Alexa Rankings Change Assumptions

If you haven’t seen the Love Logo infographic about domain industry blogs, check it out. It offers some very cool insight into domain industry blogs, including my own.  Love Logo has created similar infographics, shared on Hybrid Domainer in December of 2012 and August of 2012.

It’s interesting to compare the numbers, and I especially appreciate the fact that readers of my blog comment so frequently. Yes, the comment numbers are likely juiced by the weekly brokerage listings posts I do, but you can have a look at various posts, and there seem to be great comments in just about all of them, and I appreciate that people are willing to share and discuss the business here.

One thing that has changed most significantly, and perhaps not for the best, are the Alexa rankings of just about all of the domain blogs (domain forums, domain registrars, and other domain industry websites are similarly dropping as well). Taking out a couple of anomalously  high traffic days in 2012 due to breaking news stories, my traffic figures aren’t down as much as the Alexa numbers would imply, so I think there’s more to the lower rankings than simple traffic loss.

In light of the higher Alexa numbers (lower is better in this case), I want to share some personal guesses about what may be causing the Alexa rankings changes across the domain blog sphere.

Alexa ranking algorithm changes – Alexa rankings seem to skew to Internet and technology related websites because of the way they are calculated. Perhaps Alexa has been making a concerted effort to change the way it ranks websites to be more fair to general topics. Many of my non-tech websites are performing better in Alexa, despite ranks that are lower than my blog.

Fewer SEOs reading domain blogs – From what I understand, Alexa rankings are at least partially calculated based on the websites that are visited by people who have the Alexa toolbar installed. This is most likely skewed because many SEO experts have it installed on their browsers. As a result of Google updates, domain names aren’t as valuable to SEO professionals, so perhaps they are spending less time reading domain blogs, consequently causing the drop.

Economy causing fewer people to care about domain names – I believe there has been quite a bit of attrition when it comes to investing in domain names. While the people at the top of the food chain continue to do well, it has become more difficult for people in the middle and lower rungs of the business to make money, and many have left the space altogether. Perhaps there are fewer people interested in reading about domain names. I think this will be challenged later this year when gTLDs are introduced, as this will bring much more interest in domain names and new money (maybe not smart money, but that’s a a matter of opinion that can be discussed on another day).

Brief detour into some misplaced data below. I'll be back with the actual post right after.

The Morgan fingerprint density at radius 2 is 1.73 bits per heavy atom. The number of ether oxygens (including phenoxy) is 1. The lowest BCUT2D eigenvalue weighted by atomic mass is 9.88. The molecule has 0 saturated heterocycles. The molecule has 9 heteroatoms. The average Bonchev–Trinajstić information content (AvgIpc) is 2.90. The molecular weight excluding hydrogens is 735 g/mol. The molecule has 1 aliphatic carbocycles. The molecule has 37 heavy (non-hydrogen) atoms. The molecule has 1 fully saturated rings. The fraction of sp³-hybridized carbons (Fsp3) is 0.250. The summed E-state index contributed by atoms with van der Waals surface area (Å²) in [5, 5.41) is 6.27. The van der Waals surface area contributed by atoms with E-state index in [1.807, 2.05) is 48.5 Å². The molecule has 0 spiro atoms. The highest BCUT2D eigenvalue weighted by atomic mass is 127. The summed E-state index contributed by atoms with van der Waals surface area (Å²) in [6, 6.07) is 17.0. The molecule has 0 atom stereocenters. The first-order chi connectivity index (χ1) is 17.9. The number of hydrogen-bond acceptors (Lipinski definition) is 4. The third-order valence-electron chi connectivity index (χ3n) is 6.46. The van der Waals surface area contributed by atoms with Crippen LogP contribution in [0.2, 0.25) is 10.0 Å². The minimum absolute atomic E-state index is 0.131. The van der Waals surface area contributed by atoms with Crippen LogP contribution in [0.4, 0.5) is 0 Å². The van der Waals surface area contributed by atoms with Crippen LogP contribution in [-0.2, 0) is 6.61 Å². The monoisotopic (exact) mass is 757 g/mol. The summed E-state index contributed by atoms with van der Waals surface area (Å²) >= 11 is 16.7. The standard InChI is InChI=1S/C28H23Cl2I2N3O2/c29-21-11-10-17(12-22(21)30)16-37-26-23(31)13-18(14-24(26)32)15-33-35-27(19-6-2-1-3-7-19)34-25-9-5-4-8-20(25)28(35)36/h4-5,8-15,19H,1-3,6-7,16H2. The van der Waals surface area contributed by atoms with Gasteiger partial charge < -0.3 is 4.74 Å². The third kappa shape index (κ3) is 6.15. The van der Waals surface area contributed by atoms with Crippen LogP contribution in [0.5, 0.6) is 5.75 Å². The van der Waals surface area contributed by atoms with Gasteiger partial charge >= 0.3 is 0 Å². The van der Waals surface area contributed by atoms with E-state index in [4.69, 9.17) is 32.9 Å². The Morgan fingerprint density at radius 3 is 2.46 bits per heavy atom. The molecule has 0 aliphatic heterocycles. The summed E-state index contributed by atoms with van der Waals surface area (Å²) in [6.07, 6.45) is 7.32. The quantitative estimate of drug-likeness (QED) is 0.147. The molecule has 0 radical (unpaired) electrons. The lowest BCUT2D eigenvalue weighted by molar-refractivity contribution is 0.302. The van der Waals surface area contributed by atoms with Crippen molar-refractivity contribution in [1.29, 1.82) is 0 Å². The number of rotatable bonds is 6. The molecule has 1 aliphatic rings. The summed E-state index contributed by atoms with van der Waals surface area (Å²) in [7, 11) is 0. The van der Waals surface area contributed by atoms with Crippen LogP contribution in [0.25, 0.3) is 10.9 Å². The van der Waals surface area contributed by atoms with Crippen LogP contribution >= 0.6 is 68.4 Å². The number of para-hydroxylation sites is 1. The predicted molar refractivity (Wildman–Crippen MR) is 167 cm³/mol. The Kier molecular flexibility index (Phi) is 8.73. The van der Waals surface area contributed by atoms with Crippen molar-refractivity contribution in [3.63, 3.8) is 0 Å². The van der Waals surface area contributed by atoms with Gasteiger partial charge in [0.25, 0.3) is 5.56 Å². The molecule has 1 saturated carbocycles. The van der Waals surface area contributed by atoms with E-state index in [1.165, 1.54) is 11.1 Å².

More resources available  – With more resources available for people to learn about domain names, the traffic is more spread out, causing lower Alexa rankings almost across the board.

I would be interested in hearing about what you think is causing the drop in Alexa rankings just about across the board in the domain industry.

Elliot Silver
Elliot Silver
About The Author: Elliot Silver is an Internet entrepreneur and publisher of Elliot is also the founder and President of Top Notch Domains, LLC, a company that has closed eight figures in deals. Please read the Terms of Use page for additional information about the publisher, website comment policy, disclosures, and conflicts of interest. Reach out to Elliot: Twitter | Facebook | LinkedIn


  1. You bastard!!! Who is feeding you info ? I kid with you Elliot but in all series I had been working on this actually before the new LoveLogo infographic. I was going to make the title Is Domaining Getting Less Interesting ? According to Alexa it is.

    It is wild, because I know traffic has maintained or gone up for most and Alexa ratings have gone down, I first noticed Hybrid Domainer and Morgan Linton, then I looked at you and Mike(thedomains). Alexa is a fickle site, there are a lot of things that never make any sense.

    It must be my dog tipping you off as he would like a new dog walker.

    • I agree, but the truth is that Alexa is still the most sought after website ranking tool that people care about… no matter what we think about Alexa.